I don’t mean rigging up a shower underneath a water tower, though that’s quite a cool idea. More it’s showering in water that’s come via a water tower. So where have I been doing that? Well, actually nowhere. The water tower in Sandy Lane, Gower, where we were staying last August has been out of action for many years now. But it takes a nice picture, whether in the day or at night. And it’s very useful for finding your way back to the Lane after a walk to the beach.














And not at home either. We are very near to St Ann’s hospital which has its own rather impressive water tower built around the 1890s. It’s hard to be sure but I think it was built purely for the hospital and not for the houses in adjacent streets.  But I do enjoy the engineering of water towers. Like a cold water storage cistern just much much bigger! And higher up. There are two ways to get 3 bar pressure at taps in a building. You can do it with pumps or you can do it by supplying water from a height of 30 metres.[1] And that is where water towers come in.


Water towers serve two main purposes:

  • They provide water storage to level out the peaks of daily water demand.
  • They maintain water pressure, through gravity, to distribute water to the building and ensure a good flow rate from taps etc.

Although the use of elevated water storage tanks has existed since ancient times in various forms, the modern use of water towers for pressurised public water systems developed during the mid-19th century, as steam-pumping became more common, and pipes that could handle higher pressures were developed. The golden age of water towers in the UK was 1860-1930. After that water began to be piped to individual properties. Most UK water towers were built in the Victorian era and are brick. Post 1945 the towers were built of concrete. Few are in use today in the UK as modern pumping has enabled water pressure to be maintained without such towers.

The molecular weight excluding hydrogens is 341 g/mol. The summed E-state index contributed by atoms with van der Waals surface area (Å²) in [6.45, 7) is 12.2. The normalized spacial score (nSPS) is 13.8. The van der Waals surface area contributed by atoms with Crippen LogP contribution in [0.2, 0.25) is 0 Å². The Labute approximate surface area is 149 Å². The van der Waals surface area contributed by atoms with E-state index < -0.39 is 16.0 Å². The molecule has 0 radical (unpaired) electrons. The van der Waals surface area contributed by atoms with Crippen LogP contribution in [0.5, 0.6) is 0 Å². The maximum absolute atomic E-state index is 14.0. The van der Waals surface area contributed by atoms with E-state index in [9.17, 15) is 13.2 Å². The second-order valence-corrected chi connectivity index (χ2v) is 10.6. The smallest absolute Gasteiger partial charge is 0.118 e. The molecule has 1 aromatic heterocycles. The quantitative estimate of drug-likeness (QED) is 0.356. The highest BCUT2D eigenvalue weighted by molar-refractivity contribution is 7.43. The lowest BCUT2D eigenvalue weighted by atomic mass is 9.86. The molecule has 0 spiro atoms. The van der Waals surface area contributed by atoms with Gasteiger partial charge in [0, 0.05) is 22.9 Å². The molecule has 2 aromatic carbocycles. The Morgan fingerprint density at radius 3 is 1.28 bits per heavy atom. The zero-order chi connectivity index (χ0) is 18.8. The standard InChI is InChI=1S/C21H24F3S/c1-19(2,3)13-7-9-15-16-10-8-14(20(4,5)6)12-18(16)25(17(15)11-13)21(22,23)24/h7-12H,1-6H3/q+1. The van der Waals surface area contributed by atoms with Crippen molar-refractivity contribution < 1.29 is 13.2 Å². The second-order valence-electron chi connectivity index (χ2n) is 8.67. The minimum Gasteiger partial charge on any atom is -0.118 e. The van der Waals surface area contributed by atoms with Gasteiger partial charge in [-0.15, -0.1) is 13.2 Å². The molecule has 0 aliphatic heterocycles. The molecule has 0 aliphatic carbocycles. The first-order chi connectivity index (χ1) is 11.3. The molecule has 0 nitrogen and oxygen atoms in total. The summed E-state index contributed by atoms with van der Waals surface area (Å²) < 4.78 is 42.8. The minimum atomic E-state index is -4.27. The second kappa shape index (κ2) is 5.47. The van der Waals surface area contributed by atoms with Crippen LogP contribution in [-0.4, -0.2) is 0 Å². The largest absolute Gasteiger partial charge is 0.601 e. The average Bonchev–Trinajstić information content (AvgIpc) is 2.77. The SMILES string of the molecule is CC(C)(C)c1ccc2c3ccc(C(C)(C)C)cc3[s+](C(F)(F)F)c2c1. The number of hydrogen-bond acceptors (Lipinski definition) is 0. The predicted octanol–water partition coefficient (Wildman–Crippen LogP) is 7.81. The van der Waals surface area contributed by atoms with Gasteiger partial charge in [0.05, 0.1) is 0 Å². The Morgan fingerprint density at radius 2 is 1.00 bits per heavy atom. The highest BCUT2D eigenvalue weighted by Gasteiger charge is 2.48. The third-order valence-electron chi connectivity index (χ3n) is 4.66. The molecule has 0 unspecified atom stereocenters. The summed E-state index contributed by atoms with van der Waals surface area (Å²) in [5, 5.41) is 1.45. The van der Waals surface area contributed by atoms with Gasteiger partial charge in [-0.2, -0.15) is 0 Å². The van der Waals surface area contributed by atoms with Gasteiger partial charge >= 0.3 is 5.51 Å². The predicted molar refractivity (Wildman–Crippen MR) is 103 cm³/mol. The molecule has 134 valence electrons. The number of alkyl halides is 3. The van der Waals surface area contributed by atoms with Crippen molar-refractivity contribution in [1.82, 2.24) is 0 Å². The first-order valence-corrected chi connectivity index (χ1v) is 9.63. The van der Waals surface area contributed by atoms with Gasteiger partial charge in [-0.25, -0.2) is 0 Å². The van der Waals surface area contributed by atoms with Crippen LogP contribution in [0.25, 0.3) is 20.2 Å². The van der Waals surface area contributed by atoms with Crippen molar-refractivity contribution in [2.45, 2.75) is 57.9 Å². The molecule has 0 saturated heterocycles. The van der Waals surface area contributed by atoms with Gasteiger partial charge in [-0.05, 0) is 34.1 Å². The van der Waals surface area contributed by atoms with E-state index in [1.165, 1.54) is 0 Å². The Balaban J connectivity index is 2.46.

The iconic water towers of New York


I did shower in New York, many years before this shower blog was even a twinkle in my eye. In my mate Judy’s flat in Brooklyn, in a building that would definitely have had a water tower on the roof, one of the over 10,000 wooden water towers that are dotted around the rooftops of New York City.


In the 1880s, steel was transforming the New York skyline, allowing buildings to reach above five stories, but also creating a water supply problem as the, water pressure could only reach the fifth floor. Taller buildings needed water for the upper floors and enough water to feed the sprinklers if there was a fire. These wooden towers, which hold up to 45,000 litres of water (10,000 gallons) are still the water source for many of the city’s buildings.


The original water tower builders were barrel makers who expanded their craft to meet the need for water storage. No sealant is used to hold the water in. The wooden walls of the water tower are held together with steel cables or straps, and when first constructed water leaks through the gaps. However, as the water saturates the wood, it swells, the gaps close and become impermeable. The water towers provide drinking water as well as water for showering, flushing the toilet etc. So as not to taint the drinking water, the wood isn’t painted or chemically treated. Most tanks are made from western cedar and last 30-35 years. When redwood was available at reasonable prices, tanks used that wood and lasted longer.


Although there are some concerns about the state of the water towers, city health officials say that the tanks pose little health risk for several reasons: The water is constantly being drawn and replenished, leaving little time for bacterial growth; the water is protected by chlorine; the wood behaves as an insulator that keeps the temperature low; and because water enters through the top and is drawn out of the middle of the tank, sediment and contaminants sink to the bottom.


This website has some interesting details and photos of different UK water towers.

And this one has a good video about water towers in New York.

[1] If the water tower is 20m high then the pressure is 2 bar.

February 2024 – showering under a water tower